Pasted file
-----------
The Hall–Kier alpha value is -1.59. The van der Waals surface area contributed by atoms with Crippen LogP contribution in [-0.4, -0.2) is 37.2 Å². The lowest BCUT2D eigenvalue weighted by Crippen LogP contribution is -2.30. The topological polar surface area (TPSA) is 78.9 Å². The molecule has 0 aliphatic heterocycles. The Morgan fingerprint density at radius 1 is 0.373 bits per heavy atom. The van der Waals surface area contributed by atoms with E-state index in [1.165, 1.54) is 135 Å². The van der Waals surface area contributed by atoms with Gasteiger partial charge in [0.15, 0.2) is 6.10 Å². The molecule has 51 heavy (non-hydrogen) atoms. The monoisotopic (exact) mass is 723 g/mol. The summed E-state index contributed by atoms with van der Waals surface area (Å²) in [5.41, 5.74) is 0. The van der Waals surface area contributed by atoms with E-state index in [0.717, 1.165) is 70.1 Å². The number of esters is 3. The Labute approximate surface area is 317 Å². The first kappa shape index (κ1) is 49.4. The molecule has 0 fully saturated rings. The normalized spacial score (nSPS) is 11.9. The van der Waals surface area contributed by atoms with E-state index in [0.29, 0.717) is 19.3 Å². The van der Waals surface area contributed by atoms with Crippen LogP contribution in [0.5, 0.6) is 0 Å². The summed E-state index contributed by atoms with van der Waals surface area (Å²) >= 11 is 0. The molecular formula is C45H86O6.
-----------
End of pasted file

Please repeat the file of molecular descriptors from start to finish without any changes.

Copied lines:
The Hall–Kier alpha value is -1.59. The van der Waals surface area contributed by atoms with Crippen LogP contribution in [-0.4, -0.2) is 37.2 Å². The lowest BCUT2D eigenvalue weighted by Crippen LogP contribution is -2.30. The topological polar surface area (TPSA) is 78.9 Å². The molecule has 0 aliphatic heterocycles. The Morgan fingerprint density at radius 1 is 0.373 bits per heavy atom. The van der Waals surface area contributed by atoms with E-state index in [1.165, 1.54) is 135 Å². The van der Waals surface area contributed by atoms with Gasteiger partial charge in [0.15, 0.2) is 6.10 Å². The molecule has 51 heavy (non-hydrogen) atoms. The monoisotopic (exact) mass is 723 g/mol. The summed E-state index contributed by atoms with van der Waals surface area (Å²) in [5.41, 5.74) is 0. The van der Waals surface area contributed by atoms with E-state index in [0.717, 1.165) is 70.1 Å². The number of esters is 3. The Labute approximate surface area is 317 Å². The first kappa shape index (κ1) is 49.4. The molecule has 0 fully saturated rings. The normalized spacial score (nSPS) is 11.9. The van der Waals surface area contributed by atoms with E-state index in [0.29, 0.717) is 19.3 Å². The van der Waals surface area contributed by atoms with Crippen LogP contribution in [0.5, 0.6) is 0 Å². The summed E-state index contributed by atoms with van der Waals surface area (Å²) >= 11 is 0. The molecular formula is C45H86O6.